University News

Record-high 4 students land Rhodes

By
Senior Staff Writer

A record-high three undergraduates and an alum were awarded Rhodes Scholarships Saturday, making this the first multi-scholar year for the University since 1970.

Brianna Doherty ’12, Nabeel Gillani ’12, Emma LeBlanc ’11 and David Poritz ’12 were among the 32 United States recipients awarded the prestigious scholarship, which goes to “young women and men of outstanding intellect, character, leadership and commitment to service,” according to the Rhodes Trust website. The scholarship enables recipients to attend the University of Oxford and pursue any postgraduate degree of their choosing.

“It’s a sign that Brown has arrived,” said Linda Dunleavy, associate dean of the College for fellowships and pre-law.

The University sent six finalists to the various regional committees, Dunleavy said. All of the students had “confidence and maturity” that took them far in the competition, she said. The four recipients represent a “culmination” of institutional developments such as the Plan for Academic Enrichment, she said.

The major difference in the University’s application process this year was the fostering of relationships between the candidates, Dunleavy said — the finalists workshopped each other’s essays. Dunleavy also said she felt this year’s committees were more open to the University’s curriculum and what it offers students.

Doherty, a cognitive neuroscience concentrator, said all the finalists in her California region held hands before the decision was announced, and she “flipped out” when she heard she won the scholarship.

“I still can’t really believe that it happened,” she said.

Doherty is planning to study either experimental psychology or neuroscience.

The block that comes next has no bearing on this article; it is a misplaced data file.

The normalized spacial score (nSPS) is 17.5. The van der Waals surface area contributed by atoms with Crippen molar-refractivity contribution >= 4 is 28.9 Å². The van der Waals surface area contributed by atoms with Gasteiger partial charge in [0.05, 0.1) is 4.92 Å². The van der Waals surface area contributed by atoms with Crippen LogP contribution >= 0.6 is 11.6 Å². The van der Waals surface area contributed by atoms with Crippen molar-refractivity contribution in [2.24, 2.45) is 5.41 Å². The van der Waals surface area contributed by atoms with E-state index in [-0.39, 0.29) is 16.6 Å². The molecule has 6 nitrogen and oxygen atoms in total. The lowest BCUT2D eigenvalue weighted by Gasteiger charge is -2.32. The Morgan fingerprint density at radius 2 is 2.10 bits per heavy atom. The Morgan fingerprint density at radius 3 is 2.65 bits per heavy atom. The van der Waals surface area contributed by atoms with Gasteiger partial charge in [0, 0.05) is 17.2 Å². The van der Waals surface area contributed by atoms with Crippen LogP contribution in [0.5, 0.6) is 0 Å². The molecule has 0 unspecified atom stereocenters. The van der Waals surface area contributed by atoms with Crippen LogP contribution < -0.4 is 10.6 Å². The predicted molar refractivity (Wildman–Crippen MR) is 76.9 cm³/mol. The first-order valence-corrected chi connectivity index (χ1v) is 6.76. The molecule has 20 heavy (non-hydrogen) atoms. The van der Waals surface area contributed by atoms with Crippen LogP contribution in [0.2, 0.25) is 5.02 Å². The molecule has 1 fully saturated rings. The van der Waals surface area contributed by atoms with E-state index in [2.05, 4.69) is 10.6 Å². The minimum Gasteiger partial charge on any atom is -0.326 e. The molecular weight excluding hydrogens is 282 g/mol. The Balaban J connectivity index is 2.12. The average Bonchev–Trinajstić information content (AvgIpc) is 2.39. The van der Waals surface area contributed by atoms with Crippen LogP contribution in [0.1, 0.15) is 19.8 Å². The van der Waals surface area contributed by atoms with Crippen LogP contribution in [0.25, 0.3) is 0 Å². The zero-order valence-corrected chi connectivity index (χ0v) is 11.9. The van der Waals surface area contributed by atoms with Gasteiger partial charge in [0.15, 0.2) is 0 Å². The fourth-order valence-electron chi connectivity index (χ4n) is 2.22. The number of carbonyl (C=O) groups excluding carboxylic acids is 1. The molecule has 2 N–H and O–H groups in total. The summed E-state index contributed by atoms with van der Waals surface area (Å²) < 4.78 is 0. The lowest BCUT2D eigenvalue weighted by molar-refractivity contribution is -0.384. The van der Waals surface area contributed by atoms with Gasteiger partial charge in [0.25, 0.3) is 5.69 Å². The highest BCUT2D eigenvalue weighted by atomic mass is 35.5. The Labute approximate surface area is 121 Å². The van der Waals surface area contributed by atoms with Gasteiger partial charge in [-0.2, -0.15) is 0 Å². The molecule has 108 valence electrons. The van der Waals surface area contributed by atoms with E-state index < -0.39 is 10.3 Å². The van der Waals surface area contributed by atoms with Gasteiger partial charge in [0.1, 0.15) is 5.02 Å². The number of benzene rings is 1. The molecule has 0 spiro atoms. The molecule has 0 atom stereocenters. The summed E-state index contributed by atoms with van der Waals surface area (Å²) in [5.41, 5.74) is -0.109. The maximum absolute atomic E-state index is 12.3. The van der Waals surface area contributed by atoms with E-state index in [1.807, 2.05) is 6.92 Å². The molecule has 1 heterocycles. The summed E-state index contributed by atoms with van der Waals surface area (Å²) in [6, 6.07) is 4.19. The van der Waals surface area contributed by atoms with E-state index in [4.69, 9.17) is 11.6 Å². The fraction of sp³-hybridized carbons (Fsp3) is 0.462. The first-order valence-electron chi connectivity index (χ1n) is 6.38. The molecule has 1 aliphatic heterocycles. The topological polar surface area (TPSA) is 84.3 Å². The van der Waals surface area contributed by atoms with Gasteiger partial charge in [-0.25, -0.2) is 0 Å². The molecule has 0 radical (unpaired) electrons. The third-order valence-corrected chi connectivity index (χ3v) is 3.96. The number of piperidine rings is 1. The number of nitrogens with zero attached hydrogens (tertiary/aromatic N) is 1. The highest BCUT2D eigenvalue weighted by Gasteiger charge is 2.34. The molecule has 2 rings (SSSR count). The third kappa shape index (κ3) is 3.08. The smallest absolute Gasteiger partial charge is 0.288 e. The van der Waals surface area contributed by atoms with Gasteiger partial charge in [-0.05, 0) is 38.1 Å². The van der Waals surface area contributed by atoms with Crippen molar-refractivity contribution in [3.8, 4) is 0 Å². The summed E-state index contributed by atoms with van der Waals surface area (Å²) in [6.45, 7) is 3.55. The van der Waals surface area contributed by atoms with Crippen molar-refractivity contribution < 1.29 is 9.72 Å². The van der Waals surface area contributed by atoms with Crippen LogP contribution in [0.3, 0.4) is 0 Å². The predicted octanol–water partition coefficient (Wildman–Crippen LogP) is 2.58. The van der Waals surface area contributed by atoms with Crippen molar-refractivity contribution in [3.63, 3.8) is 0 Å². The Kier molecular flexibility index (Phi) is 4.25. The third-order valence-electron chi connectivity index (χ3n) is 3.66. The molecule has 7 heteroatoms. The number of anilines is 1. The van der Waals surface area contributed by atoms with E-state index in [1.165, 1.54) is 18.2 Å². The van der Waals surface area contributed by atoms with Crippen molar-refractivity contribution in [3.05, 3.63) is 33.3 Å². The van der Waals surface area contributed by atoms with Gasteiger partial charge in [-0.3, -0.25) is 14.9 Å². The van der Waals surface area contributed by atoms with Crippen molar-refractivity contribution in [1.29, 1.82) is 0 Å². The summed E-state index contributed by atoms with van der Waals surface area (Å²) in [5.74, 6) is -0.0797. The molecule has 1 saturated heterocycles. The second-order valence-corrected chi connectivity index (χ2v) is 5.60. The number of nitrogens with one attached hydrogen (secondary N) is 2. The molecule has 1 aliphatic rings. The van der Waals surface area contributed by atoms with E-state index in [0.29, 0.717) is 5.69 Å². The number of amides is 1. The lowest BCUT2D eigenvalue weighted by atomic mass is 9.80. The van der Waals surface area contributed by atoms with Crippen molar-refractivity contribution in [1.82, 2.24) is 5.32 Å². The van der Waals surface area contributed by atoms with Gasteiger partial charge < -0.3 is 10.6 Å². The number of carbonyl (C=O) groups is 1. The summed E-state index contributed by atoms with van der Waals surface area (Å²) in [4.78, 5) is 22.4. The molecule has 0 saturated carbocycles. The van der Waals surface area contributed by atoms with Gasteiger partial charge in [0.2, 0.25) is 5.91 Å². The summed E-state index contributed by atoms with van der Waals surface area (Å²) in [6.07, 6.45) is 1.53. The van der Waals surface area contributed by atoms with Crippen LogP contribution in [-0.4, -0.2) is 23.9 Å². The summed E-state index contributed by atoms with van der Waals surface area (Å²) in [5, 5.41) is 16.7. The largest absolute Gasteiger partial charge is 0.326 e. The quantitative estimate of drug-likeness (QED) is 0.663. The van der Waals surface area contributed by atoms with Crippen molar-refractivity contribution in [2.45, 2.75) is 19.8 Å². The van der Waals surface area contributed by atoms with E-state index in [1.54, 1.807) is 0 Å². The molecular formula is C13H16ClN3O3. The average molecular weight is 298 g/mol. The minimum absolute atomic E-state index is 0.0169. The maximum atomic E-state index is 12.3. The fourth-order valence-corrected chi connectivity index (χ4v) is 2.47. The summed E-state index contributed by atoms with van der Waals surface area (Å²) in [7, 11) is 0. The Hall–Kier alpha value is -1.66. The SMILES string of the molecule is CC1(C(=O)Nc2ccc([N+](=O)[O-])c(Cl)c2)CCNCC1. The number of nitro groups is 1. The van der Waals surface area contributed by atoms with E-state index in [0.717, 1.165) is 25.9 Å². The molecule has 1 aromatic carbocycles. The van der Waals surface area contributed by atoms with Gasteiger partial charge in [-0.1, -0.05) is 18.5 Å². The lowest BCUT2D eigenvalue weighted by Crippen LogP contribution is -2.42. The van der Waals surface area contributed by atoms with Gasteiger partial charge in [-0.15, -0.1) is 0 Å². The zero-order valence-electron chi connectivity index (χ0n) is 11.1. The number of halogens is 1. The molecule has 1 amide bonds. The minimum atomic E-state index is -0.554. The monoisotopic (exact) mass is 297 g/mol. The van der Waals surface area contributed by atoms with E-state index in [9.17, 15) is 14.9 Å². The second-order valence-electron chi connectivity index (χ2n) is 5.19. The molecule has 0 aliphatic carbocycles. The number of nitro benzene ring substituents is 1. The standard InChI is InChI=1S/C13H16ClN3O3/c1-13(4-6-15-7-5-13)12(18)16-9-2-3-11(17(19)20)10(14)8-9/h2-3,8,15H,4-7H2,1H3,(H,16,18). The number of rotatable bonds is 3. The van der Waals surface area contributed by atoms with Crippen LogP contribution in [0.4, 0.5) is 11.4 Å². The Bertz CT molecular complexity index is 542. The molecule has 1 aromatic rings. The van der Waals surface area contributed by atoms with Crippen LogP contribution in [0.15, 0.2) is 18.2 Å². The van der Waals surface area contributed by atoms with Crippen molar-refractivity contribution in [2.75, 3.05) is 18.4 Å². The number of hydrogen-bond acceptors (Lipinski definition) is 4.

Gillani, an applied math and computer science concentrator, said he felt “very blessed and very inspired by the community at Brown.”

 ”Everyone had a hand in this,” he said.  

Gillani said the application process helped him focus his goals and decide to pursue two master’s degrees in education and computer science.

LeBlanc, who graduated with a degree in sociology last year and is currently pursuing a master of fine arts degree at Southern New Hampshire University, said the University’s strong support was key to her success. Dunleavy and the Brown Rhodes and Marshall committee did everything from essay feedback to mock interviews, she said.

LeBlanc said she plans to study anthropology at Oxford.

Poritz said winning the Rhodes Scholarship “marked the end” of an “exhilarating process” that was much more intense than that for the Truman Scholarship, which he also won. He said both Dunleavy and James Green, professor of history, were incredibly helpful throughout the application process. He initially planned on pursuing a master’s in Latin American studies but is also considering a master’s in business administration, he said.

Dunleavy said she hopes this year’s success staves off the “unattainable” mystique of the Rhodes Scholarship. “It’s the beginning of a new day at Brown,” Dunleavy said.